Jim Denomie, a member of the Lac Courte Oreilles Band of Ojibwe, has made a career of painting the tenuous yet ongoing assimilation of Native American and American cultures. Sometimes his observations have a playfully ironic sense of humor, other times they’re darkly acerbic. No matter the tone, his paintings share a bright palette of strong, vibrant colors, which can feel at odds with their biting humor. The colors mix but don’t merge, emphasizing painterly more than realistic qualities, reminiscent of early 20th-century modernists from Henri Matisse to Pablo Picasso to Vincent van Gogh. The facial features of his warrior couple portraits are applied with confident broad strokes, recalling such mid-century Bay Area artists as Nathan Oliviera and Joan Brown.
Jim knows there is no such thing as “just looking.” He returns again and again to the idea of the gaze, especially the colonial variety, with its intractable stereotypes, exemplified by the Peeping Tom in the bottom right of "Edward Curtis, Paparazzi–Skinny Dip.” The central group in this etching, as with many of Jim’s larger paintings, can be unpacked in a few ways. First and foremost, his composition is a cheeky lampoon of Edouard Manet's seminal "Luncheon on the Grass." Jim has swapped out the bourgeois Parisians of the original masterpiece with Native Americans. Second, by including a (suggestively placed) KFC bucket, drink cups, and picnic cooler Jim upends the bucolic scene, dispelling clichés of Native American culture being in untroubled harmony with nature.
The influence of Curtis’s photography on Jim’s work doesn’t end there. Like Curtis, Jim is prolific. He crops tightly around his portraits, focusing on the heads and torso of men, women and couples who look straight on or directly to the side. Have a look at “Woman.” Jim has kept a Curtis-esque composition but replaced the sharply focused sepia-toned photogravure with his quickly painted impasto colors. Gone are Curtis’s ethnological categories, which often included gender, name, and tribal affiliation, to draw attention instead to Jim’s distinct brush-work and how he prioritizes capturing the spirit rather than the likeness of this woman.
All of this is to say that Jim has a long view of history. And it’s the best kind of history, since it’s infused with equal parts artistic influences and cultural legacies, expressed by an artist who wears it all on his sleeve. When he pulls back, cranes up, and unfurls the view in historical narratives such as “Casino Sunrise,” he creates a busy scene of fact and fiction. Of course it’s unreal. But one quickly sees how creative exaggeration, what Jim has referred to as “mythological narrative,” is one of his best weapons. By using it here, like his favorite Surrealists, he is better able to bring stories from the past into contact with a present where some things, unfortunately and amusingly, have not changed.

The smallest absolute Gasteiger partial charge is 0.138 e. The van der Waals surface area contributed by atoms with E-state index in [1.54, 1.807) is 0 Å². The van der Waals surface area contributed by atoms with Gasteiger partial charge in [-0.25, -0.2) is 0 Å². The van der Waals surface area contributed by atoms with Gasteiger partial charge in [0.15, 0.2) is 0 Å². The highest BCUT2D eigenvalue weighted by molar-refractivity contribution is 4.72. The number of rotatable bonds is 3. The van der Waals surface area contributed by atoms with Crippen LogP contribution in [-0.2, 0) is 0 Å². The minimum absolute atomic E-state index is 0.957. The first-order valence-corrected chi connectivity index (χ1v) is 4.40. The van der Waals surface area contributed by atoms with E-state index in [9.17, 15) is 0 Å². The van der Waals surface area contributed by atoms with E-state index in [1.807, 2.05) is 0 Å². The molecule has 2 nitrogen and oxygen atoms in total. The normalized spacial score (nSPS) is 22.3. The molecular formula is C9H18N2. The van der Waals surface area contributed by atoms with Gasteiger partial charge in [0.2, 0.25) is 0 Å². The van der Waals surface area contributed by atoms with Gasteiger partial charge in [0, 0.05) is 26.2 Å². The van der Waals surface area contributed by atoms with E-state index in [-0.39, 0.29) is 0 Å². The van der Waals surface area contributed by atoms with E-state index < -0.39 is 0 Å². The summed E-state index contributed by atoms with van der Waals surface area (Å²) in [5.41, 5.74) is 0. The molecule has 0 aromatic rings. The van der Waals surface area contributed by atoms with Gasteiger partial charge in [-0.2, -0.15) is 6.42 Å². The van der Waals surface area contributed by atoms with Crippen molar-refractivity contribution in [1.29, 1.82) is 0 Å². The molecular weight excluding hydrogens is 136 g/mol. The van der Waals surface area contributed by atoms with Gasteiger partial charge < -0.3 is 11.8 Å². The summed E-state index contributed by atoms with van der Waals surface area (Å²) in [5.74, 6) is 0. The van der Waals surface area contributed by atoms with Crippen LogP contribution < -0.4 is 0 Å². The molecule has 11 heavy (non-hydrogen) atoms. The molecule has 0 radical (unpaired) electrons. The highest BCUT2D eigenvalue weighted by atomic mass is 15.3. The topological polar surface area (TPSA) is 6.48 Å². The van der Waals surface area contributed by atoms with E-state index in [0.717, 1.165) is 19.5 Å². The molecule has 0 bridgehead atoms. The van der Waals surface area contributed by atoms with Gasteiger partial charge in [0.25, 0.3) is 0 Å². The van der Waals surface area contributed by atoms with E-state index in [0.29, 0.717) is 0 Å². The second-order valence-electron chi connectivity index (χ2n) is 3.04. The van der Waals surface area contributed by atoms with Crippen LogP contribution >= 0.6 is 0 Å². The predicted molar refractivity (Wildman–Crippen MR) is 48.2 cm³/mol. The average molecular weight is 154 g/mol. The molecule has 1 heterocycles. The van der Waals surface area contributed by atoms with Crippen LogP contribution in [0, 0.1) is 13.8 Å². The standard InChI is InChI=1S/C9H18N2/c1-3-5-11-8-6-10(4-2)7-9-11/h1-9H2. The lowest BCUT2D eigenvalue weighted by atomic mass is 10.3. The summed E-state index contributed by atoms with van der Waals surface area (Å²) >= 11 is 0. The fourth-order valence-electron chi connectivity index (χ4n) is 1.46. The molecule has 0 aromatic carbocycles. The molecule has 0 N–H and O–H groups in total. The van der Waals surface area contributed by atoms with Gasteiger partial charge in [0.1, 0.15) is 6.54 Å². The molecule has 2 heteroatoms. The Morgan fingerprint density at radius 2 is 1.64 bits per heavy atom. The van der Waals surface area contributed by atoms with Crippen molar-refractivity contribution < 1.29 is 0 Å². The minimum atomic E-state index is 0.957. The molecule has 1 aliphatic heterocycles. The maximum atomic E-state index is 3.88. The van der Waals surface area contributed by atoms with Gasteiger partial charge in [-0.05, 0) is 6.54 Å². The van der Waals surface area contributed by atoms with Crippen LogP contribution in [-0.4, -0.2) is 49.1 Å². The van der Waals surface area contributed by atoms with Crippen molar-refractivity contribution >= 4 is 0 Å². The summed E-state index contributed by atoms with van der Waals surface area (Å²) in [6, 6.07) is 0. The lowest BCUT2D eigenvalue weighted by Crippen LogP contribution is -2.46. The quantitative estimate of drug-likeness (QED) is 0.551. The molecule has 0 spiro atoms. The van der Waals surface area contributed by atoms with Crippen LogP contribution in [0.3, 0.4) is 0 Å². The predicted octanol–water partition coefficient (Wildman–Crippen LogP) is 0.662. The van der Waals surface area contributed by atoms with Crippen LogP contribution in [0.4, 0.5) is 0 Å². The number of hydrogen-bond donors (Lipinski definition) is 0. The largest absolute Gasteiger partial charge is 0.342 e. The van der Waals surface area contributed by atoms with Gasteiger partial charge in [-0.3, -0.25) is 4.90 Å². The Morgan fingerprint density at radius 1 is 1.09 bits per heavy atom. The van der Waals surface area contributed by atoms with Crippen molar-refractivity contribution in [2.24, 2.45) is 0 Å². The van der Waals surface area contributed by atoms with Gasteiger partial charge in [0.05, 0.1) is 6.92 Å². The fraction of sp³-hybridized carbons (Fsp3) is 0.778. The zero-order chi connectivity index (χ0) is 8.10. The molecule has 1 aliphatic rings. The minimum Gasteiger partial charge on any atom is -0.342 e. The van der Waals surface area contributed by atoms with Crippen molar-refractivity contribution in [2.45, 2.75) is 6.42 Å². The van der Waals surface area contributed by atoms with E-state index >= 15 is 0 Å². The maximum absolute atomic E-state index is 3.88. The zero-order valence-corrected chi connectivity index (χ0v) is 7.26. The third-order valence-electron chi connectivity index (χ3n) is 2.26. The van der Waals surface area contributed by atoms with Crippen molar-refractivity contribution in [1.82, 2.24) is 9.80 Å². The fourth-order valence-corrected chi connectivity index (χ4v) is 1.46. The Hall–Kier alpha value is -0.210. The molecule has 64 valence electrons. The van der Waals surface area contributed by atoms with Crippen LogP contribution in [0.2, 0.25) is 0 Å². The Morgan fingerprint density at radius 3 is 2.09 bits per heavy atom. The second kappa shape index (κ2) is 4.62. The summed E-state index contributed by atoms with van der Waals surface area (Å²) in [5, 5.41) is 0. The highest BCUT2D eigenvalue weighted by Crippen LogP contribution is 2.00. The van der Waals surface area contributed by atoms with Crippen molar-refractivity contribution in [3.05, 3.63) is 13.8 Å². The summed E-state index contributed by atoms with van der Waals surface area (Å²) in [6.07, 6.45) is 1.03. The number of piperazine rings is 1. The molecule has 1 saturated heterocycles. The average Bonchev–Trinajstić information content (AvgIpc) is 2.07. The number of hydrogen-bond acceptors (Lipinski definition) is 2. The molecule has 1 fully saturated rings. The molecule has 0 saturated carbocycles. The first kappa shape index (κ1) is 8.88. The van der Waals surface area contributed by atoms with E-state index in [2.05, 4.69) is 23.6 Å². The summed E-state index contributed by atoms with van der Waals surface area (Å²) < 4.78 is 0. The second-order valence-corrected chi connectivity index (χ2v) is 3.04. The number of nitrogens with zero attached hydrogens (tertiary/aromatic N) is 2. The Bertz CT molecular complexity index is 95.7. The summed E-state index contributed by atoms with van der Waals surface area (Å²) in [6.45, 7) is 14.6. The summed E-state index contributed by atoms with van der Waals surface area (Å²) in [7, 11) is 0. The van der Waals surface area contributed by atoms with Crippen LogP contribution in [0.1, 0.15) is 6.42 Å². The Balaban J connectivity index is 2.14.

Jim has talked at length about the imaginative power of his dreams. He draws extensively from his dream imagery, channeling it through his hands and into paint. So it is no surprise he is drawn to animals like horses, rabbits, and owls that have strong magical and symbolic powers. The same is true for artists and religious figures whose visions provide others with spiritual guidance. The medicine man is an important leader in Native American culture, a cynosure that was also a conduit with the spirit world, uniting what can be seen with what can be felt. This positionality, in which one moves between earthly and spiritual registers, is an ongoing fascination for Jim. He limns and lives at these boundaries. It is here, as in his surreal history scenes, that he finds a boundless realm in which to unite his interest in magic with a sense of play and a contemporary understanding of identity. It is an identity grounded at its core yet porous along the edges.
The four brightly colored riders in The Journey, with their mask-like faces, lead their horses in a slow walk through a moonlit prairie. The question built into the title is whether they have just started or finished their travel. What we do know is that they are not at home. These travelers are the listless ghosts who haunt the lands from which native populations were displaced. There were many battles fought over competing claims of ownership, but ultimately Native Americans were forced to relocate to sundry reservations. The traumatic consequences of this chapter of American history are a cultural haunting that can still be felt today.